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Keep European Science Competitive – Don’t Cut the European Research Council (ERC) Budget!

Statement

16.10.12

Sveriges Unga Akademi (Sweden), Det Unge Akademi (Denmark), Die Junge Akademie (Germany) and De Jonge Akademie (The Netherlands) recognize the great positive impact of the European Research Council (ERC) on the research climate in Europe. As young European scientists we wish to express our concern that the budget for the ERC within Horizon 2020 is under threat of down-sizing. Rather, few actions would serve better to strengthen European competitiveness than to further develop this highly successful funding instrument for discovery.

Since its inception in 2007, the ERC has offered scientists in Europe grants for pursuing science at the highest level. Despite this brief existence, the impact of ERC-funded research is already impressive. Previous framework program funding schemes have been directed towards larger consortia of researchers. The ERC has, for the first time, offered individual grants to research of the highest quality similar to that available to our colleagues in North America for example, and, as such, significantly strengthened our ability to compete internationally. By setting a standard of excellence in science across the Union, the ERC has also served to harmonize criteria for research quality across the continent. The transparent and quality-focused peer review process serves as an inspiration for national funding bodies.

Nowhere has this effect been more dramatic than in the grants for junior research leaders. Across Europe, talented young scientists now know that there is a funding body that will support their development to independence with the necessary financing for this transition, rather than being forced to rely on more senior benefactors. This will truly allow novel ideas for human health, practices in society, environmental decisions and numerous other fields to emerge. By providing internationally competitive grants for establishing one’s own research group, the ERC not only provides a means to retain junior researchers who might otherwise feel compelled to emigrate outside the Union; it also offers a golden opportunity to recruit the most promising scientific young minds from all over the world. As such, it has served to connect young European scientists to each other and to the Commission.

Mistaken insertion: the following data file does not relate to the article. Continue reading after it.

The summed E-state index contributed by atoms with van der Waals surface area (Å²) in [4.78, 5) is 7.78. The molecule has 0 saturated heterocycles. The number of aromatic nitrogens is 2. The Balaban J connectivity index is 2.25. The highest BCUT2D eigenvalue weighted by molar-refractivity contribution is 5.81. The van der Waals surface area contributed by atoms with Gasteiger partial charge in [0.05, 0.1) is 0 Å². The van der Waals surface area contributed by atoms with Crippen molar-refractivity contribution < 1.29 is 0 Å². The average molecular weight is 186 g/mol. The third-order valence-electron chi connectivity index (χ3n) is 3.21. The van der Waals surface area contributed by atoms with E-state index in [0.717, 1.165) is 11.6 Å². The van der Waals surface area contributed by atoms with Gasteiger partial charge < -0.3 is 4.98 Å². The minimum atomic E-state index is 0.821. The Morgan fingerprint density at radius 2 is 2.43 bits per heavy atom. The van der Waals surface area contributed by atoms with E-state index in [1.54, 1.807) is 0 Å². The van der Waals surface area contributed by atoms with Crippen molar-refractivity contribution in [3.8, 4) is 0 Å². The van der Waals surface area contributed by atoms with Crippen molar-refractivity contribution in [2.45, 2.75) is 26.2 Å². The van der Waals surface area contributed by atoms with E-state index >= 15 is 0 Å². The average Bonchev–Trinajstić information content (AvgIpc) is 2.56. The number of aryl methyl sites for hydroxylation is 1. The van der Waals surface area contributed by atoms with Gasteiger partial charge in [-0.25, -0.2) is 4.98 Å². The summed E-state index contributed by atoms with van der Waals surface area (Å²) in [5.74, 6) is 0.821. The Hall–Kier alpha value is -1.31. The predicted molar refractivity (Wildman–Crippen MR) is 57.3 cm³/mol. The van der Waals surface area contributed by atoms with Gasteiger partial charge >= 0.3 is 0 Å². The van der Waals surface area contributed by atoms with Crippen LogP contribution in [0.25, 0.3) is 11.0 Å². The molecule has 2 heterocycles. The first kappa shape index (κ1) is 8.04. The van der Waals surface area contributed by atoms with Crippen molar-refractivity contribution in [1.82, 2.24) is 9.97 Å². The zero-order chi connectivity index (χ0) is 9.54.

The ERC constitutes a relatively small proportion of the Commission’s budget for research and development. Cutting down on this successful program at this critical time would have deleterious effects on the Union’s ability to remain scientifically competitive and would discourage many talented recent graduates to pursue a career in research on our continent.

The Young Academies of Sweden, Germany, Holland and Denmark consist of some of the most accomplished junior research leaders (up to approximately 10 years after receiving a PhD) in their respective countries. The members are elected on the basis of scientific excellence and their commitment to work to strengthen the understanding and role of science in society. Young Academies interact with policy makers, communicate science to school children and the general public, and serve as interdisciplinary forums where scientists and ideas from different fields can meet and develop.